Conversions through the sales funnel – Rather than defining success by how many leads you get, focus on how far users move through your sales funnel. If they’re making it to the bottom, your efforts are far more effective than when they hang out near the top.

Sales qualified leads (SQL) – This represents the number of MQLs who made it through your funnel and are ready to work with your sales team. These are the leads who will drive revenue for your business.

Data quality – It’s also important to measure how much information you have on the leads in your database. The best campaigns won’t just generate leads for your business, but also substantial data you can use to focus marketing efforts in the future.

Sale complexity – How many moving parts are involved in turning a lead into a sale? A lead that remains intact throughout multiple points in the sales funnel is generally more valuable to your business.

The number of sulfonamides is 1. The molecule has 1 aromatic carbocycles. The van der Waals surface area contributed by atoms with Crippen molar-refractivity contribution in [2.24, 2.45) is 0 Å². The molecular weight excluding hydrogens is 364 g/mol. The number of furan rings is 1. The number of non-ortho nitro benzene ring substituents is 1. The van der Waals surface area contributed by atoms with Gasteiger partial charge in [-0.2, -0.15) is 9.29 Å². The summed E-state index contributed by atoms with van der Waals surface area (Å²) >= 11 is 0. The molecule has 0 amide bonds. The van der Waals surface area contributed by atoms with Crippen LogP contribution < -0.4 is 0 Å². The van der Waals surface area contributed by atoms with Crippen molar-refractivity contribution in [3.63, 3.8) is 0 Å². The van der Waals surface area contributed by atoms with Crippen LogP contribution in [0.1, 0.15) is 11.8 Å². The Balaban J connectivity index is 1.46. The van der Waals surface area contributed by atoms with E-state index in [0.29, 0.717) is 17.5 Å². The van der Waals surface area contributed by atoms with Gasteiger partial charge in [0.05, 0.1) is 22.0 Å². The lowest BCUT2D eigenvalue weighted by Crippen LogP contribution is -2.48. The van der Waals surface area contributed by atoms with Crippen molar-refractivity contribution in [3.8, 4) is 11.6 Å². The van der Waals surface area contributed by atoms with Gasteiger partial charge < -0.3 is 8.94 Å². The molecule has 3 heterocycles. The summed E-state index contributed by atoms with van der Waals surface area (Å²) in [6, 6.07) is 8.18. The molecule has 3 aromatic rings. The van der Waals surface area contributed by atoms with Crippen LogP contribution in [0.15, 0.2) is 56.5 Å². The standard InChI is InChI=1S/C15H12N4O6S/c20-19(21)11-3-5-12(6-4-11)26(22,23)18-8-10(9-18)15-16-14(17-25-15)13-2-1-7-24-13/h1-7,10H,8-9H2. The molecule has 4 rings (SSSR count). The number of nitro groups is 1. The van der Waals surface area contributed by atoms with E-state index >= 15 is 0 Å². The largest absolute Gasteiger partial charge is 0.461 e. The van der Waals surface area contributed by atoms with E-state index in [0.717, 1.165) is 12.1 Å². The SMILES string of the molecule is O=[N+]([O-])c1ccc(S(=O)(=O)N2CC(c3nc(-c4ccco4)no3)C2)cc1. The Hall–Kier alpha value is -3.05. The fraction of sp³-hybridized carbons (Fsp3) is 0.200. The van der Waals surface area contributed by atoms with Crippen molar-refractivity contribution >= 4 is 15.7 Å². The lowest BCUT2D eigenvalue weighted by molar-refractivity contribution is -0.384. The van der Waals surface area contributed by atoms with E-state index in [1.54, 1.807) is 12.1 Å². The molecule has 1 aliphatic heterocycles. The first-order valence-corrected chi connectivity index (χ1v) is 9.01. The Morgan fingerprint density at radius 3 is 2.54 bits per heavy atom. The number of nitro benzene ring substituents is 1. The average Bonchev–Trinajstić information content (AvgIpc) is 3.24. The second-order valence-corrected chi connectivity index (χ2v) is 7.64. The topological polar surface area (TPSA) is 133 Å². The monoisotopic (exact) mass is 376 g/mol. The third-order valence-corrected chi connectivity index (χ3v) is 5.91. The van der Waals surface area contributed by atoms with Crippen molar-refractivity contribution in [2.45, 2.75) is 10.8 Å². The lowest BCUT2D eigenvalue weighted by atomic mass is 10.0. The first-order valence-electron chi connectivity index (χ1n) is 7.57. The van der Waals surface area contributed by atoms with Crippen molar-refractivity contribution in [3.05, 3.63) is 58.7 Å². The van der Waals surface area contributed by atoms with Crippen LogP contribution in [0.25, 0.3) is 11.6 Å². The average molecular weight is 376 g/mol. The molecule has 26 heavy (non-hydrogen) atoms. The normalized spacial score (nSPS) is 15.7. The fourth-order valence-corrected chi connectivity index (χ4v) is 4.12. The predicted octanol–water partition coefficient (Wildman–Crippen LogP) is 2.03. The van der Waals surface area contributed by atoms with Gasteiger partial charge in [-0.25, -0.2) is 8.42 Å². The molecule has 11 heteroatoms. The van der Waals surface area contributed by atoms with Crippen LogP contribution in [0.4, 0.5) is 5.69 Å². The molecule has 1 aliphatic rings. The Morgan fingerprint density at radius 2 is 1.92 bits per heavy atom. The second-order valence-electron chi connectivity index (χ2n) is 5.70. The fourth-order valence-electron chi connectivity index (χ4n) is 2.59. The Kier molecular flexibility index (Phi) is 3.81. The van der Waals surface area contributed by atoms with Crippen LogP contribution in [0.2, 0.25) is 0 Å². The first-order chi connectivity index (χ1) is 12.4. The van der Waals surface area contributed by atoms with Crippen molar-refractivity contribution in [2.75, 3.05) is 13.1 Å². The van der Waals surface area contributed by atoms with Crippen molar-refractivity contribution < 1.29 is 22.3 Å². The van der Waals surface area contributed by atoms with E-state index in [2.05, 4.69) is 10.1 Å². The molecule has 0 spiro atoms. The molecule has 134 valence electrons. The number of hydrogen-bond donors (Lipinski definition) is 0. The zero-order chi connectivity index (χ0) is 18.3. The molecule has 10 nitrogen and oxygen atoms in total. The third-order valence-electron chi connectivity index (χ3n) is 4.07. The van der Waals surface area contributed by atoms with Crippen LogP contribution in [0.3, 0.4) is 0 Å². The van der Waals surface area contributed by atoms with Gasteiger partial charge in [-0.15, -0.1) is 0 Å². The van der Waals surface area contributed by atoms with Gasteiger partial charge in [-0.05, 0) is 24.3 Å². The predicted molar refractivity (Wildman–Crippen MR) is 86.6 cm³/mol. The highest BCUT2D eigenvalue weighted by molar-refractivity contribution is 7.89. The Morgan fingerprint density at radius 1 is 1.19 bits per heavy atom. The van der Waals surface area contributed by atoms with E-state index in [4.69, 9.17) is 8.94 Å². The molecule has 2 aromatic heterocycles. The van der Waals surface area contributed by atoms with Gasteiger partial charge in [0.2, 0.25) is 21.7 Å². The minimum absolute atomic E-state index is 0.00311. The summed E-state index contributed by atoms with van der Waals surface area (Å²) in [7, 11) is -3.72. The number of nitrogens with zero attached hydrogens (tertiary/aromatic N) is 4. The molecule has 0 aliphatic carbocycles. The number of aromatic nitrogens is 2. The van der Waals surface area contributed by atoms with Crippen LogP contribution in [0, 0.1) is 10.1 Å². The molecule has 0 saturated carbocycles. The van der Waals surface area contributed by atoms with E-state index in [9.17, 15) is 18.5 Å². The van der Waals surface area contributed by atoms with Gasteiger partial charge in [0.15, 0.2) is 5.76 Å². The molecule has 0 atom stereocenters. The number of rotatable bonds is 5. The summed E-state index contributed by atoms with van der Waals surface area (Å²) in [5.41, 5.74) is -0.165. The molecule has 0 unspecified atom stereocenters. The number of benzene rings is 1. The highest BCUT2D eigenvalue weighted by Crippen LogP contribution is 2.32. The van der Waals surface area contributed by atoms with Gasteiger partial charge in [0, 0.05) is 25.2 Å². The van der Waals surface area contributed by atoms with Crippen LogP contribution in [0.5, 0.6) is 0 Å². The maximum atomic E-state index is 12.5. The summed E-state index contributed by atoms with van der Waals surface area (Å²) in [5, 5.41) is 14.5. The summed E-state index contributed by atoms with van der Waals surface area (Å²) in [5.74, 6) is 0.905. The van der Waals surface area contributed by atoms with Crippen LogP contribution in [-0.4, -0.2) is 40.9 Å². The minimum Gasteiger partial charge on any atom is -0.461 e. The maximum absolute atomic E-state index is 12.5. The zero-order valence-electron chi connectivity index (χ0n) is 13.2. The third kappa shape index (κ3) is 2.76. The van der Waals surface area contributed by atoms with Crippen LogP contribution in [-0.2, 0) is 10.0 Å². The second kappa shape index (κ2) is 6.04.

To tell if your lead generation campaign is floundering, look at the very same metrics.

A low number of qualified leads (MQLs and SQLs), for example, is a clear sign that while you may be adding to your database, you aren’t generating the right kind of leads. Similarly, a high number of simple, small sales and users stuck in the top of your sales funnels is cause for reassessment.

Seeing the big picture with lead generation

The most important point from this article is that lead generation is just one component of business success. Remember the big picture: driving revenue and improving your bottom line.

To this end, make sure your marketing team works closely with others in the business to understand the full scope of the sales cycle.

One in four marketers don’t have any idea of their own conversion rates, according to Ironpaper. To improve their lead generation campaigns, it’s important for marketers to access data sets and analytics. That way, they can use data-driven tactics and understand what matters to the business and what doesn’t.

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Natalie Fortier About the author